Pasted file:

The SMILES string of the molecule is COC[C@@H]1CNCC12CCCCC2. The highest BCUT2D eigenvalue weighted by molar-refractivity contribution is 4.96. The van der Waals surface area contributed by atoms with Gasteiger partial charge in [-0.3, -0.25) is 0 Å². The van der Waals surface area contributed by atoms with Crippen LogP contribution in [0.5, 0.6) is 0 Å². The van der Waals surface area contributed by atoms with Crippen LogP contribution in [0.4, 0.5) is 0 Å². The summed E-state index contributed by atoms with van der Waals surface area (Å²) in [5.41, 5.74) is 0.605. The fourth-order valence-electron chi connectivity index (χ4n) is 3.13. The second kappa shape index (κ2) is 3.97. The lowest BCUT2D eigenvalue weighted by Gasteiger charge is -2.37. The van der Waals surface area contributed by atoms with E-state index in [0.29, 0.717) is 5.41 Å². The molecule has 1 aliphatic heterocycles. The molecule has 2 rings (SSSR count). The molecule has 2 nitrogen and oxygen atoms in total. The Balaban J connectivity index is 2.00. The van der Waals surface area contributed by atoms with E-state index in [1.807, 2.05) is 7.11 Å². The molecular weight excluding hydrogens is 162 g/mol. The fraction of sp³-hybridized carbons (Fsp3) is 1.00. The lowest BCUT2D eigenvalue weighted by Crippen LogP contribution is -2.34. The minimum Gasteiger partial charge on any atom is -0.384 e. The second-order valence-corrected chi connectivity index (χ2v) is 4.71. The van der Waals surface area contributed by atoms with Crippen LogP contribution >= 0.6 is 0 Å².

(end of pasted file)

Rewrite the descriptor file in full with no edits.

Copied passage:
The SMILES string of the molecule is COC[C@@H]1CNCC12CCCCC2. The highest BCUT2D eigenvalue weighted by molar-refractivity contribution is 4.96. The van der Waals surface area contributed by atoms with Gasteiger partial charge in [-0.3, -0.25) is 0 Å². The van der Waals surface area contributed by atoms with Crippen LogP contribution in [0.5, 0.6) is 0 Å². The van der Waals surface area contributed by atoms with Crippen LogP contribution in [0.4, 0.5) is 0 Å². The summed E-state index contributed by atoms with van der Waals surface area (Å²) in [5.41, 5.74) is 0.605. The fourth-order valence-electron chi connectivity index (χ4n) is 3.13. The second kappa shape index (κ2) is 3.97. The lowest BCUT2D eigenvalue weighted by Gasteiger charge is -2.37. The van der Waals surface area contributed by atoms with E-state index in [0.29, 0.717) is 5.41 Å². The molecule has 1 aliphatic heterocycles. The molecule has 2 rings (SSSR count). The molecule has 2 nitrogen and oxygen atoms in total. The Balaban J connectivity index is 2.00. The van der Waals surface area contributed by atoms with E-state index in [1.807, 2.05) is 7.11 Å². The molecular weight excluding hydrogens is 162 g/mol. The fraction of sp³-hybridized carbons (Fsp3) is 1.00. The lowest BCUT2D eigenvalue weighted by Crippen LogP contribution is -2.34. The minimum Gasteiger partial charge on any atom is -0.384 e. The second-order valence-corrected chi connectivity index (χ2v) is 4.71. The van der Waals surface area contributed by atoms with Crippen LogP contribution >= 0.6 is 0 Å².